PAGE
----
It’s now almost 11pm on Easter evening.  It’s been an awesome day.  This morning, after a pancake and bacon breakfast, we headed out to soak up some sun at the beach.  The weather was absolutely amazing…maybe even the best day ever in Dunedin since I’ve been here.  No wind and about 22 degrees and for almost the whole day, pure blue sky.  Wow, what a day!

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When we got back from the beach, we colored (no dye to be found) Easter eggs…..seemed weird doing this to free range eggs, but we’ll be eating devil’s egg sandwiches most of the week so why not free range deviled egg sandwiches?

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Then we had the kids go upstairs for a bit while the grown ups hid the eggs, and then we let them loose to find all 18 of the eggs (we were too easy on them….it only took them about 10 minutes to find them all).

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We wanted to squeeze every last ounce of sunlight out of the day, so after the Easter egg hunt we went kayaking in the harbor, and then off to Sandfly beach to see some yellow-eyed penguins and sea lions.  We made a nice roasted chicken dinner with potatoes and kumara and had a fire outside and some marshmallow roasting.  We star gazed until just a few minutes ago, and the sky was dazzling…..just billions of stars (and I saw two satellites).  Just now, there is the sound of rain drops on the roof, which means it’s time for bed.  What a Dunedin day…what an Easter.

We hope all of you had (and have, for those of you on the ‘other side’ of the dateline) a wonderful Easter.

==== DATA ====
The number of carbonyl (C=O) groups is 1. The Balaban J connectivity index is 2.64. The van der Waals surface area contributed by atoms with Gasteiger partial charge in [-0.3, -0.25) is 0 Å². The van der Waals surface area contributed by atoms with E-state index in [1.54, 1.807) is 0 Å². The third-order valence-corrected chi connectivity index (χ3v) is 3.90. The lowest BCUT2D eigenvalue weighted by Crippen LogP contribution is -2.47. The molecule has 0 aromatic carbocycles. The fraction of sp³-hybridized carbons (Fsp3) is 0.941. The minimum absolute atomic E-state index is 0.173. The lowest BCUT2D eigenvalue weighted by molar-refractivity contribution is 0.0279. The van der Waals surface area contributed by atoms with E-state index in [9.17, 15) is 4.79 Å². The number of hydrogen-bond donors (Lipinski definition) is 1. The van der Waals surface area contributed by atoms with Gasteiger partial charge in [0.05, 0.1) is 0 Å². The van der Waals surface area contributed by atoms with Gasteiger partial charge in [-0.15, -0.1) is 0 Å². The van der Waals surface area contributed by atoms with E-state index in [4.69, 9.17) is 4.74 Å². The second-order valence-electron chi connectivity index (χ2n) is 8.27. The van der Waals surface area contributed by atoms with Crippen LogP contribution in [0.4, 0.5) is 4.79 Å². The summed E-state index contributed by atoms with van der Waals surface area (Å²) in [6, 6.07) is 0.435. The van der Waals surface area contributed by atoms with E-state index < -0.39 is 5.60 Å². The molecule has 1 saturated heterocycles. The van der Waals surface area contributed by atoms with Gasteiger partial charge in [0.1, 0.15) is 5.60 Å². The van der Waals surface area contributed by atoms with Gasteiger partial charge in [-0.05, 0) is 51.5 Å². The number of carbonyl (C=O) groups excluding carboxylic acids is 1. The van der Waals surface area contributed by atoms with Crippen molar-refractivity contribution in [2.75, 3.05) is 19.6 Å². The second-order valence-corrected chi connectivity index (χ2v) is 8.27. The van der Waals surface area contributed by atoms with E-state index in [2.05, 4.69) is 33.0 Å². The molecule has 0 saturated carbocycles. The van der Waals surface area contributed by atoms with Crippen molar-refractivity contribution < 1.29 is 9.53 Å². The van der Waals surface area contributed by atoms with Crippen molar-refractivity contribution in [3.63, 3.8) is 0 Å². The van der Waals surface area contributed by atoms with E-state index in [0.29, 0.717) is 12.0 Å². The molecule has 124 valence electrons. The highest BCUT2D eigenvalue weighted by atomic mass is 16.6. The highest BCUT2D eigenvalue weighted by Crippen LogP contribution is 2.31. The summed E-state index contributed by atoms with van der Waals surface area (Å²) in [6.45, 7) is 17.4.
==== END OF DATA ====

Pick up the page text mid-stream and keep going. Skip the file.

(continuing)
Published by dave clarke

I am different things to different people. Husband, father, doctor, teacher, friend, or if you're a fish, a fly fisherman. But really, I'm just a guy trying to learn about life, and if I'm lucky, maybe teach a little bit along the way. If I were a golfer (I'm not) I would be on the back nine of my life, or if I were a book, there would be more pages turned than not. Any yet, I'm far from finished creating chapters of my life. The goal of Next Chapters is inspiration, and I'm hopeful the traffic goes in both directions.

10 thoughts on “Happy Easter! (sponsored by the New Zealand dental association)

  1. ……..and a happy Easter to you and yours Dave from Texas land. Great stories. Always enjoy reading the blogs! keep them coming. Randy

  2. What a spectacular few days, and gorgeous photos to help remember them by. Your memories of this Easter will be priceless. How exciting that you were able to see the blue penguins, and then kayaking to spy sea lions and more penguins. We’re celebrating Easter Dunnedin style, too – no colored eggs but lots of dark chocolate and strawberries. Armando and I are grilling salmon for his folks tonight. Wish me luck! And Happy Easter to you all. Love Karen